The 2017 KTM RC 390 was introduced last year in October together with the 2017 KTM RC 250.
A lot of major updates have been integrated such as Ride-by-Wire, slipper clutch, and chassis just to name a few.
Priced at RM29,800 (basic price with GST), the 2017 KTM RC 390 is indeed a good choice for track days and weekend rides on mountain roads.
Rewind the clock back to 2014 and I’m reminded of a very different time and place. After a few years of teaching at one ‘international university’, my beloved yet very old Modenas Karisma decided to give its last breath. After years of service, the old boy just couldn’t take anymore.
Rather than spending big amounts of cash to repair the discontinued model and repeat the whole drama all over again, I decided that it was time to get a brand new bike. One particular shop in Kota Damansara which sells KTM and Vespa somehow got in touch with my wife (with the help of another family member) and we were there the very next day to witness all the goods at hand.
I ended up buying a 150cc Vespa Primavera instead which I thought was a wrong move for the first few weeks of ownership (got the Akrapovic full system exhaust a few weeks after to make things better). At the back of mind, the KTM RC390 sitting right in front of the shop was constantly calling my name and I’ve been thinking about the bike ever since.
Last year, KTM introduced the updated 2017 KTM RC 390 together with its smaller sibling, the RC 250. At a price of RM29,800 (basic price with GST), the bike was back in my mind and we got to test it out earlier this month. Honestly, we were pretty excited about the idea. We’ve tested the 2017 KTM 390 Duke as well as the new 2017 KTM 250 Duke and we were pushing ourselves to the limit on how different the new RC 390 is compared to its naked brothers.
First and foremost, there’s nothing major about the exterior apart from updated body panels, colour schemes and new side exhaust. This new exhaust setup does provide better ground clearance so for those who live in areas with gigantic speed bumps shouldn’t have to worry too much about owning this baby.
The sitting ergonomics have been primed for a more supersport riding position which indicates that the new RC 390 is good for track riding instead of everyday travels. The aggressive stance is enhanced with a wider and slightly higher handlebar which we found to be very good for flicking into endless corners and weaving in and out of heavy traffic.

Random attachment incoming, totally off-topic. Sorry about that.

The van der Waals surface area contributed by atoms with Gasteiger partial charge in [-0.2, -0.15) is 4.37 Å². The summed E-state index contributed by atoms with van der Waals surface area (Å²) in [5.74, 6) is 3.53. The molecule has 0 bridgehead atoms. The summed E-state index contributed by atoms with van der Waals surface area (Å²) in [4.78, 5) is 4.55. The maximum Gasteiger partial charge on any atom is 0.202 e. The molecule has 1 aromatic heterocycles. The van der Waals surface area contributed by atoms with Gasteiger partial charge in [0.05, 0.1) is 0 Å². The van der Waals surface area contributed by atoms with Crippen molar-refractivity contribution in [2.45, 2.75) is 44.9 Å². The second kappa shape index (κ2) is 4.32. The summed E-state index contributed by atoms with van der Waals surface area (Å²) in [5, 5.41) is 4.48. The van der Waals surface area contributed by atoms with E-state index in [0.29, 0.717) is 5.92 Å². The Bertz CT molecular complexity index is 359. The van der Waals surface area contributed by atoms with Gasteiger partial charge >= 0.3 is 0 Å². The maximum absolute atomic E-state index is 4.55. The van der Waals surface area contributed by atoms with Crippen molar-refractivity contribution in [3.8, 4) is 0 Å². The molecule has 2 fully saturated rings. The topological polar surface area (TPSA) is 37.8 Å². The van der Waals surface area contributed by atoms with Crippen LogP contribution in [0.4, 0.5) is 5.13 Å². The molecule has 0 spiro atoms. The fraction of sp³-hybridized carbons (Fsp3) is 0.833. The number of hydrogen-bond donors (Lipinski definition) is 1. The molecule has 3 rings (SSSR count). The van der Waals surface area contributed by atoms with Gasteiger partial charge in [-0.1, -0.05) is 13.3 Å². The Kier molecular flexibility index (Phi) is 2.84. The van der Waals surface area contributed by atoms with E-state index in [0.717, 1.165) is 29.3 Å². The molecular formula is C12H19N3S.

Nonetheless, it’s not exactly the best handlebar positioning for either road or track riding purposes but it is adequate so that it performs fairly well in both riding scenarios. As the riding ergonomics is leaning more towards the trackside, the new RC 390 is perfect for beginner riders who want to try track riding but requires a few modifications and setups for more advanced riders.
The updated chassis works surprisingly well in all riding conditions. Overall, it offers a very smooth ride with very little vibrations that’ll make most riders uncomfortable after a few kilometres. Paired with an updated 373cc, single-cylinder Euro4 engine, getting it up to highway speeds (and beyond) is nothing short of amazing.
There is, however, a major drawback to its 44hp 373cc engine. Its radiator has been improved for better cooling performance but the cooling fan attached to it makes such a loud noise that it can drown the sound of the engine when idling. Another issue when it comes to heat that the RC390 generates a tonne of it and you’ll definitely feel the heat rising up your legs especially at traffic lights. The solution? Ride hard and ride fast.
It is possible to get the new RC 390 just above the 170km/h top speed mark but once the engine reaches its RPM limit, the cut-off will retard the bike’s engine power and you’ll feel a surge of heaviness pulling you back. The experience is quite abrupt and will catch you by surprise for the first time but it’ll also teach you that this bike does not need to be pushed to its limits especially in track riding situations. It’s the corners where this baby shines bright like a diamond.